May 27 (Reuters) – Jim Bunning, who showed much of the same combativeness as a U.S. congressman as he had during his Hall of Fame career as a deceptive pitcher in baseball’s major leagues, died at the age of 85, his son said on Saturday.
“Heaven got its No 1 starter today. Our lives & the nation are better off because of your love & dedication to family,” read a Twitter message from his son, David Bunning.
Bunning, who became the first Hall of Famer to serve in the U.S. Congress, representing Kentucky in the U.S. Senate and a Cincinnati-area district in the House of Representatives, led a “long and storied life,” said Mitch McConnell, the Senate Majority Leader.
“From his days in the major leagues to his years as my colleague in the Senate … Jim rarely shied away from a new adventure,” McConnell, one of Kentucky’s current senators, said in a statement.
A foe of abortion and gay marriage and a backer of tax cuts, gun rights and the Iraq war, the conservative Republican served in the House from 1987 to 1998, when he was first elected to the Senate.
After two terms, Bunning announced he would not seek re-election in 2010 due to difficulty raising funds. His erratic behavior by that point had made him something of an embarrassment for Republican colleagues.
Bunning remained combative in his final year in office, single-handedly holding up an emergency appropriations bill for several days as a one-man protest against federal spending.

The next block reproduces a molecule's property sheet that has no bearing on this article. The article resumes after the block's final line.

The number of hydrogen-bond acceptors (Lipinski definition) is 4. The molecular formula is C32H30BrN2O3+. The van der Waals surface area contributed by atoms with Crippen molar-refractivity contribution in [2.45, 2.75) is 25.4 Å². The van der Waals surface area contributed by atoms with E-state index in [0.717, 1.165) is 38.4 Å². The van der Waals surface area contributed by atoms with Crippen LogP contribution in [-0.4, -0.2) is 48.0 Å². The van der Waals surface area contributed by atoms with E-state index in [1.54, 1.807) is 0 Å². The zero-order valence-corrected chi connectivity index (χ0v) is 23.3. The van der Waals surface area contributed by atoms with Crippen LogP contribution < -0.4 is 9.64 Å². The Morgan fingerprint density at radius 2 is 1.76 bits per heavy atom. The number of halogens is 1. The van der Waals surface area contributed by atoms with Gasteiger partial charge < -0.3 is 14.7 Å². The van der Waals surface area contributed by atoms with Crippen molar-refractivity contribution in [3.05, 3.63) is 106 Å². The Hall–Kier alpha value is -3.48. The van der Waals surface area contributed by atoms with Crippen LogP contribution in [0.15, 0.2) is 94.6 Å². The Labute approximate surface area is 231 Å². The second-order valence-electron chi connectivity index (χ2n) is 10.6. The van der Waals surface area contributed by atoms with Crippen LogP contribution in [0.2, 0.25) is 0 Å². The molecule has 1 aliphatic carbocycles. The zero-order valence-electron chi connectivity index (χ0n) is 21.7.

In a baseball career that covered much of the 1950s and 1960s, Bunning pitched no-hitters for both the Detroit Tigers and Philadelphia Phillies, becoming the first pitcher to hurl such gems in both the American and National leagues.
While he won plenty of headlines as a baseball standout, the broad, tall and white-haired Bunning was more of a backup in Congress.
Time magazine, in April 2006, ranked Bunning as among the nation’s “five worst senators,” dubbing him “the underperformer” who was hostile to his staff and showed little interest in policy unless it involved baseball.
Still, Bunning had his moments on Capitol Hill.
As a member of the ethics committee, Bunning helped lead the charge against a House banking overdraft scandal in 1992 that contributed to Democrats losing control of the chamber two years later for the first time in four decades.
In 1993, five years before President Bill Clinton was impeached by the House on charges stemming from having an affair with an intern, Bunning drew attention when he denounced the then newly elected Democrat as “corrupt,” “amoral” and “despicable.”